Consumer health plan choice: Current knowledge and future directions

Dennis P. Scanlon, Michael Chernew, Judith R. Lave

Research output: Contribution to journalReview article

81 Scopus citations

Abstract

A keystone of the competitive strategy in health insurance markets is the assumption that 'consumers' can make informed choices based on the costs and quality of competing health plans, and that selection effects are not large. However, little is known about how individuals use information other than price in the decision making process. This review summarizes the state of knowledge about how individuals make choices among health plans and outlines an agenda for future research. We find that the existing literature on health plan choice is no longer sufficient given the widespread growth and acceptance of managed care, and the increased proportion of consumers' income now going toward the purchase of health plans. Instead, today's environment of health plan choice requires better understanding of how plan attributes other than price influence plan choice, how other variables such as health status interact with plan attributes in the decision making process, and how specific populations differ from one another in terms of the sensitivity of their health plan choices to these different types of variables.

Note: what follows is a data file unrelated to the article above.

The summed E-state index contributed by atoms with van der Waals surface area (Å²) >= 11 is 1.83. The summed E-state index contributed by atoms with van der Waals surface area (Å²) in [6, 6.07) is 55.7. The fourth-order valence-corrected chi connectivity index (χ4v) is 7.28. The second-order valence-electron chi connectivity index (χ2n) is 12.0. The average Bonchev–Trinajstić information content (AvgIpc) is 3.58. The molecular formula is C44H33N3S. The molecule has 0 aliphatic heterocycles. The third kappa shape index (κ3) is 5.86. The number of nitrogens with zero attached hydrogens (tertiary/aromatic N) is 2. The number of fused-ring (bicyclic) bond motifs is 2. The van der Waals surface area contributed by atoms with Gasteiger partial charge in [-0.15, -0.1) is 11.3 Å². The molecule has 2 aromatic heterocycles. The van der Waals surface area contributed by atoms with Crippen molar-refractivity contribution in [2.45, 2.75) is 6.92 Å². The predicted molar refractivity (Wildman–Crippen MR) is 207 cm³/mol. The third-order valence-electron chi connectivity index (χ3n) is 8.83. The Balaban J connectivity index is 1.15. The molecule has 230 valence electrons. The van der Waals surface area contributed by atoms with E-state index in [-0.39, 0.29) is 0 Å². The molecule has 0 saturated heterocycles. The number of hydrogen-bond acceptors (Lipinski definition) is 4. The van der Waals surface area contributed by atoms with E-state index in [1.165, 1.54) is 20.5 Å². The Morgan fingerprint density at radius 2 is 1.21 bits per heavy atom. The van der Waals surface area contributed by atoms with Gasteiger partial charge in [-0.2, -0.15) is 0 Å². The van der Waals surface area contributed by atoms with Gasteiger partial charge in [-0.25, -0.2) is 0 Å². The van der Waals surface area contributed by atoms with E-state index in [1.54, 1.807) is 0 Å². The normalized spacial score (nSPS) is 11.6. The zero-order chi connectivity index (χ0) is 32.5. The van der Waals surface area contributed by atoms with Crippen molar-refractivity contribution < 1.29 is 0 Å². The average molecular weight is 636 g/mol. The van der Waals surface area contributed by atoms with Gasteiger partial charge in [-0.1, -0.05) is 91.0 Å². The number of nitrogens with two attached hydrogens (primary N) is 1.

Original languageEnglish (US)
Pages (from-to)507-528
Number of pages22
JournalAnnual Review of Public Health
Volume18
DOIs
StatePublished - May 17 1997

All Science Journal Classification (ASJC) codes

  • Public Health, Environmental and Occupational Health

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